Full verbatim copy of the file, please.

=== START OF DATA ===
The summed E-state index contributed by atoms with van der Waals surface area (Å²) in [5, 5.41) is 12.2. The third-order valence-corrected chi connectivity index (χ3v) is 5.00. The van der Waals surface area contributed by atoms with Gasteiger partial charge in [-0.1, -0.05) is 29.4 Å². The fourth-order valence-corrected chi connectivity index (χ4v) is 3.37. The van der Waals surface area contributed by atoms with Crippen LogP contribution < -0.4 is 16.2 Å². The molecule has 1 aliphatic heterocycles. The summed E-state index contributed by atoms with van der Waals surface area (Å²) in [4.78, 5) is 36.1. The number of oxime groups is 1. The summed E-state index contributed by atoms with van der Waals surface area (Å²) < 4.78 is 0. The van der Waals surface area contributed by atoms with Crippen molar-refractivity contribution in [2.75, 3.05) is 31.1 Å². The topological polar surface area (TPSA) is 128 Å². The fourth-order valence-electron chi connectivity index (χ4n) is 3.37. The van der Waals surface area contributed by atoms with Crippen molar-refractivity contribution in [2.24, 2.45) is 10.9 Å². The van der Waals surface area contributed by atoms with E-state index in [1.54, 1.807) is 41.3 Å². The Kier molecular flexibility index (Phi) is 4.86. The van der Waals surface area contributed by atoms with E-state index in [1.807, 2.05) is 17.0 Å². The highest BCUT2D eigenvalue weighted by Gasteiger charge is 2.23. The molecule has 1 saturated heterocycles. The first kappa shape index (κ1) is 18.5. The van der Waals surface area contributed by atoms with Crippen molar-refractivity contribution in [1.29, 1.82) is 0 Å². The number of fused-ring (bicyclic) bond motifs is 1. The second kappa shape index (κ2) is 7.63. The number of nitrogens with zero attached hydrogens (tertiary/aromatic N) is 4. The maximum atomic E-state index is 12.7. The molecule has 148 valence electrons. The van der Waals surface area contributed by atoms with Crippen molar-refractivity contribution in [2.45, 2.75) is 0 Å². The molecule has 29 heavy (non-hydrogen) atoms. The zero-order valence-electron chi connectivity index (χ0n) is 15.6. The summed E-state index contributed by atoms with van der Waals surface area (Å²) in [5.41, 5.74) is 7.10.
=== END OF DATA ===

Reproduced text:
The summed E-state index contributed by atoms with van der Waals surface area (Å²) in [5, 5.41) is 12.2. The third-order valence-corrected chi connectivity index (χ3v) is 5.00. The van der Waals surface area contributed by atoms with Gasteiger partial charge in [-0.1, -0.05) is 29.4 Å². The fourth-order valence-corrected chi connectivity index (χ4v) is 3.37. The van der Waals surface area contributed by atoms with Crippen LogP contribution < -0.4 is 16.2 Å². The molecule has 1 aliphatic heterocycles. The summed E-state index contributed by atoms with van der Waals surface area (Å²) in [4.78, 5) is 36.1. The number of oxime groups is 1. The summed E-state index contributed by atoms with van der Waals surface area (Å²) < 4.78 is 0. The van der Waals surface area contributed by atoms with Crippen molar-refractivity contribution in [2.75, 3.05) is 31.1 Å². The topological polar surface area (TPSA) is 128 Å². The fourth-order valence-electron chi connectivity index (χ4n) is 3.37. The van der Waals surface area contributed by atoms with Crippen molar-refractivity contribution in [2.24, 2.45) is 10.9 Å². The van der Waals surface area contributed by atoms with E-state index in [1.54, 1.807) is 41.3 Å². The Kier molecular flexibility index (Phi) is 4.86. The van der Waals surface area contributed by atoms with E-state index in [1.807, 2.05) is 17.0 Å². The highest BCUT2D eigenvalue weighted by Gasteiger charge is 2.23. The molecule has 1 saturated heterocycles. The first kappa shape index (κ1) is 18.5. The van der Waals surface area contributed by atoms with Crippen molar-refractivity contribution in [1.29, 1.82) is 0 Å². The number of fused-ring (bicyclic) bond motifs is 1. The second kappa shape index (κ2) is 7.63. The number of nitrogens with zero attached hydrogens (tertiary/aromatic N) is 4. The maximum atomic E-state index is 12.7. The molecule has 148 valence electrons. The van der Waals surface area contributed by atoms with Crippen molar-refractivity contribution in [2.45, 2.75) is 0 Å². The molecule has 29 heavy (non-hydrogen) atoms. The zero-order valence-electron chi connectivity index (χ0n) is 15.6. The summed E-state index contributed by atoms with van der Waals surface area (Å²) in [5.41, 5.74) is 7.10.